Martin Jetpack's 'jetski for the skies' to go on sale in 2012 (video)
A New Zealand inventor hopes to have a personal jetpack - which he dubs a "jetski for the skies" - on the market within 18 months, reports the Telegraph
Developer Glenn Martin, who has been working on his flying machine for 30 years, intends to make it available on the market in 2012 at a cost of about $100,000 (Â£60,000). Last month, the jetpack made its first high-altitude test flight, taking a dummy pilot to 1,500 meters (5,000 feet) under remote control while Mr Martin watched from a helicopter.
The jetpack - in fact using ducted fans, rather than jets - has been eagerly awaited for some years. In 2009 it was revealed that Mr Martin was seeking test pilots via eBay, and late last year Time magazine named the machine as one of the most anticipated inventions in the world.
The May 21 flight was a milestone in Martin's dream of building the world's first practical jetpack.
"The first people using these in cities will be medical personnel doing emergency response," he said.
"Then you'll see people putting camera mounts on them for traffic reporting and it will eventually evolve into people just flying for fun or going to work."
Martin's jetpack - which Time likened to two enormous leaf blowers welded together - consists of a pair of cylinders containing propulsion fans attached to a free-standing carbon-fibre frame.
The pilot backs into the frame, straps himself in and controls the wingless jetpack with two joysticks.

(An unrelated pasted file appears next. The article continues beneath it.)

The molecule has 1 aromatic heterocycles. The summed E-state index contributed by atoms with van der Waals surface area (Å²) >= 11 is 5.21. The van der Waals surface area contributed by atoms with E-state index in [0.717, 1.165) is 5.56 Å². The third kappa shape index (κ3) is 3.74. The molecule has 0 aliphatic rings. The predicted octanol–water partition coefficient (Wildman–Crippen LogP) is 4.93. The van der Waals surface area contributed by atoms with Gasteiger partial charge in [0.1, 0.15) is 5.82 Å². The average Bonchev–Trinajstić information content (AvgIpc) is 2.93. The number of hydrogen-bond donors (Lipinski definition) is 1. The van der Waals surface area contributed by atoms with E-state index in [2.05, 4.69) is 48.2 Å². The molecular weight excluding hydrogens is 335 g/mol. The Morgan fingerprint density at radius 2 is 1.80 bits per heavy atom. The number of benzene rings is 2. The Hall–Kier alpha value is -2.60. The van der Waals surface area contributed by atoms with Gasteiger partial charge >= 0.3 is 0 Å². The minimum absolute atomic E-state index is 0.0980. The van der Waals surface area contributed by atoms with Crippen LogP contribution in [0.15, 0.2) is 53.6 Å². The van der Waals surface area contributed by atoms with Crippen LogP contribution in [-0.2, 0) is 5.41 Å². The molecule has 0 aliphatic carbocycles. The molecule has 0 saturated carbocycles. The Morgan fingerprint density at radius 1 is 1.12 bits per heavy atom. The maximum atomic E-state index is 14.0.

Powered by a two-litre V4 engine generating about 200 horsepower, the concept as explained by Martin is simple: "If you shoot enough air down fast enough, then you'll go up."
Fine-tuning details to turn the idea into a safe, workable flying machine has taken decades.
After numerous prototypes, the model that Martin hopes to put into production is designed to meet US ultralight standards, weighing less than 115 kilograms (254 pounds) and carrying a 20 litre (4.5 gallon) fuel tank.
That theoretically gives it a 30 minute flight time and a range of 50 kilometres (31 miles), although he said work was already underway on versions with extended capabilities. Martin says flying the machine can be mastered in less than an hour. It has a rocket-propelled parachute if anything goes wrong.
The history of jetpack flight is littered with failure. Probably the best known attempt is the Bell Rocket Belt, which featured in the James Bond movie "Thunderball". It could only fly for 30 seconds and is now gathering dust at the Smithsonian Institution in the United States.
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